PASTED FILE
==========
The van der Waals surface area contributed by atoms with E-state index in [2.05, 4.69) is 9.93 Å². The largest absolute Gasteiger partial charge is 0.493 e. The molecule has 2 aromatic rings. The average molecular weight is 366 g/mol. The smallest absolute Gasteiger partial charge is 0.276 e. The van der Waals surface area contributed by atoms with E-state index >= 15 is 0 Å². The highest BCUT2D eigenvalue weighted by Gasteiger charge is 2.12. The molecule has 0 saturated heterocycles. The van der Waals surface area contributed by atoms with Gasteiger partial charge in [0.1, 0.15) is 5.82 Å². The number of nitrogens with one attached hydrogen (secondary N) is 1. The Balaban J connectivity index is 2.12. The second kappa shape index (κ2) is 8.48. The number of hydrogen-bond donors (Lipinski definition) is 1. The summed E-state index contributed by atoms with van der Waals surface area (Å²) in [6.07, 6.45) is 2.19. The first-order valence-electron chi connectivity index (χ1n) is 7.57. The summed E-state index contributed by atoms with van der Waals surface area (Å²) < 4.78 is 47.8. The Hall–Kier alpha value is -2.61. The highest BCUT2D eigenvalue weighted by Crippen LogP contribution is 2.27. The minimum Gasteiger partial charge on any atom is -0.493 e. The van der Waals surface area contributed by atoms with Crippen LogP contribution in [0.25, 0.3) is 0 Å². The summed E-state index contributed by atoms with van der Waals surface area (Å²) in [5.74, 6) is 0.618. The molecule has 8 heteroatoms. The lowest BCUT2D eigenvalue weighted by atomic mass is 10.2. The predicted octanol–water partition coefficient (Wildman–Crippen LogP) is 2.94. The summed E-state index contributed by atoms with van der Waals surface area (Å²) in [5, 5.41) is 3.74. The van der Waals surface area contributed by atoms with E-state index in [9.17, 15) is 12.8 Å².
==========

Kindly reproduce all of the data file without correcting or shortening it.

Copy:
The van der Waals surface area contributed by atoms with E-state index in [2.05, 4.69) is 9.93 Å². The largest absolute Gasteiger partial charge is 0.493 e. The molecule has 2 aromatic rings. The average molecular weight is 366 g/mol. The smallest absolute Gasteiger partial charge is 0.276 e. The van der Waals surface area contributed by atoms with E-state index >= 15 is 0 Å². The highest BCUT2D eigenvalue weighted by Gasteiger charge is 2.12. The molecule has 0 saturated heterocycles. The van der Waals surface area contributed by atoms with Gasteiger partial charge in [0.1, 0.15) is 5.82 Å². The number of nitrogens with one attached hydrogen (secondary N) is 1. The Balaban J connectivity index is 2.12. The second kappa shape index (κ2) is 8.48. The number of hydrogen-bond donors (Lipinski definition) is 1. The summed E-state index contributed by atoms with van der Waals surface area (Å²) in [6.07, 6.45) is 2.19. The first-order valence-electron chi connectivity index (χ1n) is 7.57. The summed E-state index contributed by atoms with van der Waals surface area (Å²) < 4.78 is 47.8. The Hall–Kier alpha value is -2.61. The highest BCUT2D eigenvalue weighted by Crippen LogP contribution is 2.27. The minimum Gasteiger partial charge on any atom is -0.493 e. The van der Waals surface area contributed by atoms with Crippen LogP contribution in [0.25, 0.3) is 0 Å². The summed E-state index contributed by atoms with van der Waals surface area (Å²) in [5.74, 6) is 0.618. The molecule has 8 heteroatoms. The lowest BCUT2D eigenvalue weighted by atomic mass is 10.2. The predicted octanol–water partition coefficient (Wildman–Crippen LogP) is 2.94. The summed E-state index contributed by atoms with van der Waals surface area (Å²) in [5, 5.41) is 3.74. The van der Waals surface area contributed by atoms with E-state index in [9.17, 15) is 12.8 Å².